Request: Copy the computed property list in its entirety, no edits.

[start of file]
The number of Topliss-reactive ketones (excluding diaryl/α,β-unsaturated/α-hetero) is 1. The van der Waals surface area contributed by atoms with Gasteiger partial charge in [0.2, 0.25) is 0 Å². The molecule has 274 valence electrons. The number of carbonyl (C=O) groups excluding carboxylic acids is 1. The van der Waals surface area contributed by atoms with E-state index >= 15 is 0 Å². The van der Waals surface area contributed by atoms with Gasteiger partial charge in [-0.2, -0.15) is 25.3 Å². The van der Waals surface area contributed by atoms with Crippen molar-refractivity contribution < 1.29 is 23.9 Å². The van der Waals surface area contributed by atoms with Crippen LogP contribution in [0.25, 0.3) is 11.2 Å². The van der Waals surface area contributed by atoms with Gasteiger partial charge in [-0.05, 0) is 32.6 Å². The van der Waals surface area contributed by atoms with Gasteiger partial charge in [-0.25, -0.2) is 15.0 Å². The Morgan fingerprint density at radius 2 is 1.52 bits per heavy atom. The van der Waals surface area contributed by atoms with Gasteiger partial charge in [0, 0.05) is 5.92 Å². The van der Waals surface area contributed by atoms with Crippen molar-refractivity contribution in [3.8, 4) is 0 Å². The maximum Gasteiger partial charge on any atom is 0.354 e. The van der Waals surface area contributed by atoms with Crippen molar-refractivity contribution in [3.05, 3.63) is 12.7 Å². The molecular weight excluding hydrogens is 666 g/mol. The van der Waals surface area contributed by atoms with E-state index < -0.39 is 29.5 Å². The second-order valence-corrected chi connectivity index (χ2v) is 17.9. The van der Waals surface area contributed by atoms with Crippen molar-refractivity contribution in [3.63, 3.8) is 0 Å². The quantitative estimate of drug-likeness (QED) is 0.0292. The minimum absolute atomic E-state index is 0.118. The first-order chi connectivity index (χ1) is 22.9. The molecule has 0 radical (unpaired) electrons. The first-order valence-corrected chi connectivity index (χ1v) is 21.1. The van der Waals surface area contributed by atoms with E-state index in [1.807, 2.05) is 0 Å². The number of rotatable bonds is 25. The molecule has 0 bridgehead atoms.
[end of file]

The number of Topliss-reactive ketones (excluding diaryl/α,β-unsaturated/α-hetero) is 1. The van der Waals surface area contributed by atoms with Gasteiger partial charge in [0.2, 0.25) is 0 Å². The molecule has 274 valence electrons. The number of carbonyl (C=O) groups excluding carboxylic acids is 1. The van der Waals surface area contributed by atoms with E-state index >= 15 is 0 Å². The van der Waals surface area contributed by atoms with Gasteiger partial charge in [-0.2, -0.15) is 25.3 Å². The van der Waals surface area contributed by atoms with Crippen molar-refractivity contribution < 1.29 is 23.9 Å². The van der Waals surface area contributed by atoms with Crippen LogP contribution in [0.25, 0.3) is 11.2 Å². The van der Waals surface area contributed by atoms with Gasteiger partial charge in [-0.05, 0) is 32.6 Å². The van der Waals surface area contributed by atoms with Gasteiger partial charge in [-0.25, -0.2) is 15.0 Å². The Morgan fingerprint density at radius 2 is 1.52 bits per heavy atom. The van der Waals surface area contributed by atoms with Gasteiger partial charge in [0, 0.05) is 5.92 Å². The van der Waals surface area contributed by atoms with Crippen molar-refractivity contribution in [3.8, 4) is 0 Å². The maximum Gasteiger partial charge on any atom is 0.354 e. The van der Waals surface area contributed by atoms with Crippen molar-refractivity contribution in [3.05, 3.63) is 12.7 Å². The molecular weight excluding hydrogens is 666 g/mol. The van der Waals surface area contributed by atoms with E-state index < -0.39 is 29.5 Å². The second-order valence-corrected chi connectivity index (χ2v) is 17.9. The van der Waals surface area contributed by atoms with Crippen molar-refractivity contribution in [3.63, 3.8) is 0 Å². The quantitative estimate of drug-likeness (QED) is 0.0292. The minimum absolute atomic E-state index is 0.118. The first-order chi connectivity index (χ1) is 22.9. The molecule has 0 radical (unpaired) electrons. The first-order valence-corrected chi connectivity index (χ1v) is 21.1. The van der Waals surface area contributed by atoms with E-state index in [1.807, 2.05) is 0 Å². The number of rotatable bonds is 25. The molecule has 0 bridgehead atoms.